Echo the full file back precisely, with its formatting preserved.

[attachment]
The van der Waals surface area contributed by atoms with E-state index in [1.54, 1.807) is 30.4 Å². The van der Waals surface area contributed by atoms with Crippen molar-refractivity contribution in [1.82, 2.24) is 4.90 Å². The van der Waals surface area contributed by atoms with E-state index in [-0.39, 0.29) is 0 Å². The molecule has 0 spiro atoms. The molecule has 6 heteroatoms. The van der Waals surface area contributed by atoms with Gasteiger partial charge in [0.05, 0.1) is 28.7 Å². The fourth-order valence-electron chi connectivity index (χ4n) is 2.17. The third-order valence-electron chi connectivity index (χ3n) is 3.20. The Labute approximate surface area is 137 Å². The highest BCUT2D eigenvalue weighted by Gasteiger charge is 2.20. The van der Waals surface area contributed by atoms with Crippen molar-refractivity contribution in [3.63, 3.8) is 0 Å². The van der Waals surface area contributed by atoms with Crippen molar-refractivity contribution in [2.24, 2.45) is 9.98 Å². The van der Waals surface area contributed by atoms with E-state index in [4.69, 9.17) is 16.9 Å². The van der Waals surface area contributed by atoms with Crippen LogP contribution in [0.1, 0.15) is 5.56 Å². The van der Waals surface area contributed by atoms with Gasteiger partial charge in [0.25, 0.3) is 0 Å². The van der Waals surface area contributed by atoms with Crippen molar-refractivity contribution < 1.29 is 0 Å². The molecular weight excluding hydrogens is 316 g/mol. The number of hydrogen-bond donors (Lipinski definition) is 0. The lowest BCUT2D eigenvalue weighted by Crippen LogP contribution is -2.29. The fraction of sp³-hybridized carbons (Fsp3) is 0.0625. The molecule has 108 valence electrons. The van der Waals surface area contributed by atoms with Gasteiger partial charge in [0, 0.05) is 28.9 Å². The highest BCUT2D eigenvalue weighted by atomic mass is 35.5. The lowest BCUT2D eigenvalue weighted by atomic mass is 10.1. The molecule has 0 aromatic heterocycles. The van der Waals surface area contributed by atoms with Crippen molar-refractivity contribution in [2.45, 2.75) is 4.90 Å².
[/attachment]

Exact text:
The van der Waals surface area contributed by atoms with E-state index in [1.54, 1.807) is 30.4 Å². The van der Waals surface area contributed by atoms with Crippen molar-refractivity contribution in [1.82, 2.24) is 4.90 Å². The van der Waals surface area contributed by atoms with E-state index in [-0.39, 0.29) is 0 Å². The molecule has 0 spiro atoms. The molecule has 6 heteroatoms. The van der Waals surface area contributed by atoms with Gasteiger partial charge in [0.05, 0.1) is 28.7 Å². The fourth-order valence-electron chi connectivity index (χ4n) is 2.17. The third-order valence-electron chi connectivity index (χ3n) is 3.20. The Labute approximate surface area is 137 Å². The highest BCUT2D eigenvalue weighted by Gasteiger charge is 2.20. The van der Waals surface area contributed by atoms with Crippen molar-refractivity contribution in [3.63, 3.8) is 0 Å². The van der Waals surface area contributed by atoms with Crippen molar-refractivity contribution in [2.24, 2.45) is 9.98 Å². The van der Waals surface area contributed by atoms with E-state index in [4.69, 9.17) is 16.9 Å². The van der Waals surface area contributed by atoms with Crippen LogP contribution in [0.1, 0.15) is 5.56 Å². The van der Waals surface area contributed by atoms with Gasteiger partial charge in [0.25, 0.3) is 0 Å². The van der Waals surface area contributed by atoms with Crippen molar-refractivity contribution < 1.29 is 0 Å². The molecular weight excluding hydrogens is 316 g/mol. The number of hydrogen-bond donors (Lipinski definition) is 0. The lowest BCUT2D eigenvalue weighted by Crippen LogP contribution is -2.29. The fraction of sp³-hybridized carbons (Fsp3) is 0.0625. The molecule has 108 valence electrons. The van der Waals surface area contributed by atoms with Gasteiger partial charge in [0, 0.05) is 28.9 Å². The highest BCUT2D eigenvalue weighted by atomic mass is 35.5. The lowest BCUT2D eigenvalue weighted by atomic mass is 10.1. The molecule has 0 aromatic heterocycles. The van der Waals surface area contributed by atoms with Crippen molar-refractivity contribution in [2.45, 2.75) is 4.90 Å².